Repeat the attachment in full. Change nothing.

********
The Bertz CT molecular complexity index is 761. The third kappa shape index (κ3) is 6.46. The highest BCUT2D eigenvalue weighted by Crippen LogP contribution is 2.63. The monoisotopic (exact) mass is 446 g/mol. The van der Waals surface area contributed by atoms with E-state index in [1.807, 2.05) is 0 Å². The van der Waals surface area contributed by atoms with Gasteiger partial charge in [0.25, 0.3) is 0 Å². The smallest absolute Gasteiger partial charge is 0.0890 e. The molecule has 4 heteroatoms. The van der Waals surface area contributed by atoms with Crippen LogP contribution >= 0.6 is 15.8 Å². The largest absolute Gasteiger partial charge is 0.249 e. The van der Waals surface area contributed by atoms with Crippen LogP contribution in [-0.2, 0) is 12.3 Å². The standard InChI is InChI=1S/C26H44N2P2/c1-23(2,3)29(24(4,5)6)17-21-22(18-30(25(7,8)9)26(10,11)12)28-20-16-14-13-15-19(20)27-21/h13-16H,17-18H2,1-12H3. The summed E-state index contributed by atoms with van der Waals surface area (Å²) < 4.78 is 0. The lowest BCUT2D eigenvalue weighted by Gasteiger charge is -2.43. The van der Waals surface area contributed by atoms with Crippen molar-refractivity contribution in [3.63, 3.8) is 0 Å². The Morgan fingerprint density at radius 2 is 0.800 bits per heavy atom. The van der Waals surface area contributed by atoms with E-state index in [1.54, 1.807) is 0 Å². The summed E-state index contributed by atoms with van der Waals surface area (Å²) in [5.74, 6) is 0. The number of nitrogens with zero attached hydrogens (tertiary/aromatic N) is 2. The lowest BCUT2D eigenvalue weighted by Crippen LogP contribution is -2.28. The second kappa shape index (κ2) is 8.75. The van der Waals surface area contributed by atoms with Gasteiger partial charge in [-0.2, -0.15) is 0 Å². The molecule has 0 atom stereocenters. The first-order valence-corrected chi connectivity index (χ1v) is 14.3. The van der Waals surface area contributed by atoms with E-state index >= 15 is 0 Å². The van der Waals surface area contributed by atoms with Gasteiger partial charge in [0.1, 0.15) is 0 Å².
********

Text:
The Bertz CT molecular complexity index is 761. The third kappa shape index (κ3) is 6.46. The highest BCUT2D eigenvalue weighted by Crippen LogP contribution is 2.63. The monoisotopic (exact) mass is 446 g/mol. The van der Waals surface area contributed by atoms with E-state index in [1.807, 2.05) is 0 Å². The van der Waals surface area contributed by atoms with Gasteiger partial charge in [0.25, 0.3) is 0 Å². The smallest absolute Gasteiger partial charge is 0.0890 e. The molecule has 4 heteroatoms. The van der Waals surface area contributed by atoms with Crippen LogP contribution >= 0.6 is 15.8 Å². The largest absolute Gasteiger partial charge is 0.249 e. The van der Waals surface area contributed by atoms with Crippen LogP contribution in [-0.2, 0) is 12.3 Å². The standard InChI is InChI=1S/C26H44N2P2/c1-23(2,3)29(24(4,5)6)17-21-22(18-30(25(7,8)9)26(10,11)12)28-20-16-14-13-15-19(20)27-21/h13-16H,17-18H2,1-12H3. The summed E-state index contributed by atoms with van der Waals surface area (Å²) < 4.78 is 0. The lowest BCUT2D eigenvalue weighted by Gasteiger charge is -2.43. The van der Waals surface area contributed by atoms with Crippen molar-refractivity contribution in [3.63, 3.8) is 0 Å². The Morgan fingerprint density at radius 2 is 0.800 bits per heavy atom. The van der Waals surface area contributed by atoms with E-state index in [1.54, 1.807) is 0 Å². The summed E-state index contributed by atoms with van der Waals surface area (Å²) in [5.74, 6) is 0. The number of nitrogens with zero attached hydrogens (tertiary/aromatic N) is 2. The lowest BCUT2D eigenvalue weighted by Crippen LogP contribution is -2.28. The second kappa shape index (κ2) is 8.75. The van der Waals surface area contributed by atoms with Gasteiger partial charge in [-0.2, -0.15) is 0 Å². The molecule has 0 atom stereocenters. The first-order valence-corrected chi connectivity index (χ1v) is 14.3. The van der Waals surface area contributed by atoms with E-state index >= 15 is 0 Å². The van der Waals surface area contributed by atoms with Gasteiger partial charge in [0.1, 0.15) is 0 Å².